HMS Anson leaves Barrow-in-Furness

HMS Anson, the latest addition to the Royal Navy’s advanced nuclear-powered attack submarines, has departed from Barrow-in-Furness, in preparation for sea trials. The fifth vessel of the Astute-class, she is en route to His Majesty’s Naval Base Clyde in Scotland, where she will undergo trials before assuming active frontline duties.

The first four Astute-class submarines, namely HMS Astute, HMS Ambush, HMS Artful, and HMS Audacious, are already in active service with the Royal Navy. HMS Anson was formally commissioned in August of last year, officially joining the Royal Navy’s fleet.

Steve Timms, Managing Director of BAE Systems’ Submarines business, expressed immense pride in bidding farewell to HMS Anson, emphasising the significance of delivering the most capable attack submarine ever built for the Royal Navy. He highlighted the collaborative effort involving the company, employees, the Barrow community, and the wider submarine enterprise.

HMS Anson, the eighth Royal Navy vessel with this name, pays homage to Admiral George Anson. The Astute class, as the first nuclear-powered submarines entirely designed in a three-dimensional, computer-aided environment, represents the cutting edge of the UK’s military capabilities.

Armed with long-range Tomahawk land attack missiles and Spearfish heavyweight torpedoes, these submarines are considered the most advanced vessels ever operated by the Royal Navy. Ben Wallace, Secretary of State for Defence, emphasised the crucial role of HMS Anson in defending the UK, praising the Astute-Class submarines as a testament to the commitment to defence manufacturing and supporting jobs across the UK.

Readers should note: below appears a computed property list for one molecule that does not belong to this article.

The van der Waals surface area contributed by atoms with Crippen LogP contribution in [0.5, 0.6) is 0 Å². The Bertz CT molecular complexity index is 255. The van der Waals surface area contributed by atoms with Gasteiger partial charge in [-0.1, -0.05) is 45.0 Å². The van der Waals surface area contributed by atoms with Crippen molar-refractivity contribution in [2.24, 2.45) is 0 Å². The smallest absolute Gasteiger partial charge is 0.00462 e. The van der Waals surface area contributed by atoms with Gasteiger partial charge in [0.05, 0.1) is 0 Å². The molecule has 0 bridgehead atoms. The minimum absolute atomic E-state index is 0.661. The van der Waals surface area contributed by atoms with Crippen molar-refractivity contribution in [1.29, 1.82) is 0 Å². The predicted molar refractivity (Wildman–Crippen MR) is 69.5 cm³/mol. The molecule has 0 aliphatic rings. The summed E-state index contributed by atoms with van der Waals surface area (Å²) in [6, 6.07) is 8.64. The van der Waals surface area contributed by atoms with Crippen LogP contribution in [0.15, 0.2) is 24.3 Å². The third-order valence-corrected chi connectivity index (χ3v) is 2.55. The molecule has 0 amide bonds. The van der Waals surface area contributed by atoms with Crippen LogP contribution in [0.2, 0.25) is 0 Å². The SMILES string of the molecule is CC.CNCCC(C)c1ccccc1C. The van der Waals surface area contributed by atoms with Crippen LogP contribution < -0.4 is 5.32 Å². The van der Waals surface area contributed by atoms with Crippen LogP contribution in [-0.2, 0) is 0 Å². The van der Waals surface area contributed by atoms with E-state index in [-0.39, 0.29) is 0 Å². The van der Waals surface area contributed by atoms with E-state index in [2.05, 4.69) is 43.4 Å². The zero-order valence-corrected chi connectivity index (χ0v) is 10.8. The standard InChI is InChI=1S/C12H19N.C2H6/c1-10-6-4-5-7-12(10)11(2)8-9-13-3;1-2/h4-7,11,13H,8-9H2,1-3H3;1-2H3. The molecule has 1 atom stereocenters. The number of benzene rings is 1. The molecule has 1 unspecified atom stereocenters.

The Astute-class submarines’ nuclear reactors eliminate the need for refueling during their 25-year service period. Additionally, their ability to purify water and air allows for extended range limited only by the onboard food supply. Weighing 7,800 tonnes and measuring 97m in length, HMS Anson, like her counterparts, possesses the capability to circumnavigate the globe without resurfacing.

Commander David ‘Bing’ Crosby, Commanding Officer of HMS Anson, expressed gratitude to the build enterprise and Submarine Delivery Agency for making the submarine formidable. He eagerly anticipates sea trials, realizsng the boat’s full potential, and joining colleagues on the Clyde, the home of the Royal Navy Submarine Service.

The final two submarines in the Astute class, Agamemnon and Agincourt, are currently in various stages of construction at Barrow. The submarine manufacturing industry, including BAE Systems’ submarine programs employing nearly 10,000, plays a vital role in supporting thousands of jobs across the UK, with additional employment opportunities within the supply chain.

 

Read the original Royal Navy press release here.